I ran across an interesting post by Dr. Michael Wu, principal scientist of analytics at Lithium, a social media strategy firm, about the value of Big Data, suggesting that too many people think the data itself is a valuable commodity. However, it is not the same as “information.”
As he describes it, “the promise of Big Data is that one could glean lots of information and gain many valuable insights. However, people often don’t realize that data and information are not the same. Even if you are able to extract information from your Big Data, not all of it will be insightful and valuable.”
Precisely. Just as gold prospectors of old had to sift through thousands of gallons of stream water to extract a few microscopic nuggets, so do Big Data analysts. The information that really matters is probably just a few microscopic nuggets, buried somewhere within mountains and mountains of records and files.
Adding more fuel to this point of view is Jer Thorp, co-founder of the Office For Creative Research, a data research group. In a new piece at the Harvard Business Review blogsite, he refutes the notion that Big Data is the “New Oil,” a line of thinking that suggests that the huge gushers of data organizations are experiencing will translate into huge wealth. To take this analogy a step further, to be of value, oil needs to be transported and refined and distributed to where it is needed. Otherwise, it’s a pool of sludge.
When it comes to data, more is not necessarily better, Wu points out in his post at TechCrunch. Think about airport surveillance video logs – which are really huge files in and of themselves. This is big, Big Data – “there are hundreds and probably thousands of security cameras all over the airport,” he says. “What happens when you double the number of camera installations? In terms of data volume, you will again get about 2x the data. But will you get 2x the information? Probably not.”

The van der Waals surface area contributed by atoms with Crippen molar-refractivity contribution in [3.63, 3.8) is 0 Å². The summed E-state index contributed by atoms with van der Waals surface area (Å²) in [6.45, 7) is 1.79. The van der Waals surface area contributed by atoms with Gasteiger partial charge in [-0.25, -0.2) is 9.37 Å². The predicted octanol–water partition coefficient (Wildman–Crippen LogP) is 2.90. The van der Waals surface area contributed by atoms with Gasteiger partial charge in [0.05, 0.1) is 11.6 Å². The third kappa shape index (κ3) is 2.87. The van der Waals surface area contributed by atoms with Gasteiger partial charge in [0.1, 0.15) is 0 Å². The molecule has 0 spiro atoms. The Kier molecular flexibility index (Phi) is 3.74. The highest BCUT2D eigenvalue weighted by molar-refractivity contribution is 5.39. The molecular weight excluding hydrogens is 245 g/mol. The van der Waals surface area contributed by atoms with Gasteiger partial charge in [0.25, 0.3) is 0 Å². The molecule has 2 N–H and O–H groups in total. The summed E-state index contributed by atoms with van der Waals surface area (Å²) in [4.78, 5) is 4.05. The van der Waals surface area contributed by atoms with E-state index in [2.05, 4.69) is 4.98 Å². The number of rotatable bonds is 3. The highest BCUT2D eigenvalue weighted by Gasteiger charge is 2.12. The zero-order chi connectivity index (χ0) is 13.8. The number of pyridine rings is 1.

Again, it’s finding those few little gold nuggets in the midst of a sea of sludge. “Because the amount of valuable insights we can derive from big data is so very tiny, we need to collect even more data and use more powerful analytics to increase our chance of finding them, Wu points out. This is where, actually, Big Data can help – the more data that is available, the greater the chances of finding something.
So what separates the gold from the piles and piles of stones? Wu identifies three characteristics of what makes information valuable;
Interpretability. “Since big data contains so much unstructured data and different media as well as data types, there is actually a substantial amount of data and information that is not interpretable. Insights must lie within the interpretable parts of the extractable information.”
Relevance. “Relevant information is also known as the signal, so irrelevant information is often referred to as noise. But relevance is subjective. Information that is relevant to me may be completely irrelevant to you, and vice versa. Furthermore, relevance is not only subjective, it is also contextual. What is relevant to a person may change from one context to another.”
Novelty. Information must “provide some new knowledge that you don’t already have.”
For his part, Thorp takes a more expansive view of the value of Big Data, suggesting it is a type of resource that we really haven’t encountered before, and it may ultimately advance many aspects of our businesses and society. A first step in the right direction, he points out, is to understand and experience data ownership. “While everyone in our society is producing vast quantities of data, individuals rarely see or interact with any of it. When people are given tools to store, visualize, and explore their own data, they gain an understanding of the worth and utility of this information.”
There actually isn’t anything new about Big Data in terms of volume – a decade ago, a terabyte was Big Data. What has changed is how many parts of our organizations and day-to-day operations are now digitized, leaving trails of data all over the place. Business and technology leaders are just starting to understand where the real wealth lies in all these bits and bytes. It’s a matter of digging down and finding the ones that really matter.